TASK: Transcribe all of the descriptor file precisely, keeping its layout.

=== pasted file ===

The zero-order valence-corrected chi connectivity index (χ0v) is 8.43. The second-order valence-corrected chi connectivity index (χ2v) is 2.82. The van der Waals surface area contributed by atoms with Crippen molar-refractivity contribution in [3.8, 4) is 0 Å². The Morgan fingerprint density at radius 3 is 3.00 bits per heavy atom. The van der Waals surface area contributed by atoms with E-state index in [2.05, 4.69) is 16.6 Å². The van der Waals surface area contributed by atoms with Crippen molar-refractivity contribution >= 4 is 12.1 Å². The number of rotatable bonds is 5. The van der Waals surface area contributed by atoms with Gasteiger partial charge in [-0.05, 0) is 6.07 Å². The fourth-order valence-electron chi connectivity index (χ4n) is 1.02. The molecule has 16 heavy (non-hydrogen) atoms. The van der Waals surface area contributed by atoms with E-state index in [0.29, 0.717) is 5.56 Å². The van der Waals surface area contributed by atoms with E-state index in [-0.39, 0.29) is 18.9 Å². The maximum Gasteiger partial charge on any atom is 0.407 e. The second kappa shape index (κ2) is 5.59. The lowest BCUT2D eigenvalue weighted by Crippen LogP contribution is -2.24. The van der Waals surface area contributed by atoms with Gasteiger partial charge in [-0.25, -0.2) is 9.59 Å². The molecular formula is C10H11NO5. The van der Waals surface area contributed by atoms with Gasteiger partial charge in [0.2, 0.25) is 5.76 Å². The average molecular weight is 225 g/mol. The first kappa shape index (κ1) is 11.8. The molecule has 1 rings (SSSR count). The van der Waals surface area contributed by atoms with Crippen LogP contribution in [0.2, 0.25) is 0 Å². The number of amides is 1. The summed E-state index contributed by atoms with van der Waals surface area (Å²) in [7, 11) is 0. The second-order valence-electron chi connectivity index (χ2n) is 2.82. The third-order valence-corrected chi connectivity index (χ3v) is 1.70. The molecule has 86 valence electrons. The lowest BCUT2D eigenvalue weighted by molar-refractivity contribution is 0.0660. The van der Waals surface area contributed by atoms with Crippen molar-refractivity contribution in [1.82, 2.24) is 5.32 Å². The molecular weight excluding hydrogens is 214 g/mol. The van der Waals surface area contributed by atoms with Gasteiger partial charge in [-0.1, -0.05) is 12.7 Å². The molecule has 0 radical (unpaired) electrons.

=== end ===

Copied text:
The zero-order valence-corrected chi connectivity index (χ0v) is 8.43. The second-order valence-corrected chi connectivity index (χ2v) is 2.82. The van der Waals surface area contributed by atoms with Crippen molar-refractivity contribution in [3.8, 4) is 0 Å². The Morgan fingerprint density at radius 3 is 3.00 bits per heavy atom. The van der Waals surface area contributed by atoms with E-state index in [2.05, 4.69) is 16.6 Å². The van der Waals surface area contributed by atoms with Crippen molar-refractivity contribution >= 4 is 12.1 Å². The number of rotatable bonds is 5. The van der Waals surface area contributed by atoms with Gasteiger partial charge in [-0.05, 0) is 6.07 Å². The fourth-order valence-electron chi connectivity index (χ4n) is 1.02. The molecule has 16 heavy (non-hydrogen) atoms. The van der Waals surface area contributed by atoms with E-state index in [0.29, 0.717) is 5.56 Å². The van der Waals surface area contributed by atoms with E-state index in [-0.39, 0.29) is 18.9 Å². The maximum Gasteiger partial charge on any atom is 0.407 e. The second kappa shape index (κ2) is 5.59. The lowest BCUT2D eigenvalue weighted by Crippen LogP contribution is -2.24. The van der Waals surface area contributed by atoms with Gasteiger partial charge in [-0.25, -0.2) is 9.59 Å². The molecular formula is C10H11NO5. The van der Waals surface area contributed by atoms with Gasteiger partial charge in [0.2, 0.25) is 5.76 Å². The average molecular weight is 225 g/mol. The first kappa shape index (κ1) is 11.8. The molecule has 1 rings (SSSR count). The van der Waals surface area contributed by atoms with Crippen LogP contribution in [0.2, 0.25) is 0 Å². The number of amides is 1. The summed E-state index contributed by atoms with van der Waals surface area (Å²) in [7, 11) is 0. The second-order valence-electron chi connectivity index (χ2n) is 2.82. The third-order valence-corrected chi connectivity index (χ3v) is 1.70. The molecule has 86 valence electrons. The lowest BCUT2D eigenvalue weighted by molar-refractivity contribution is 0.0660. The van der Waals surface area contributed by atoms with Crippen molar-refractivity contribution in [1.82, 2.24) is 5.32 Å². The molecular weight excluding hydrogens is 214 g/mol. The van der Waals surface area contributed by atoms with Gasteiger partial charge in [-0.1, -0.05) is 12.7 Å². The molecule has 0 radical (unpaired) electrons.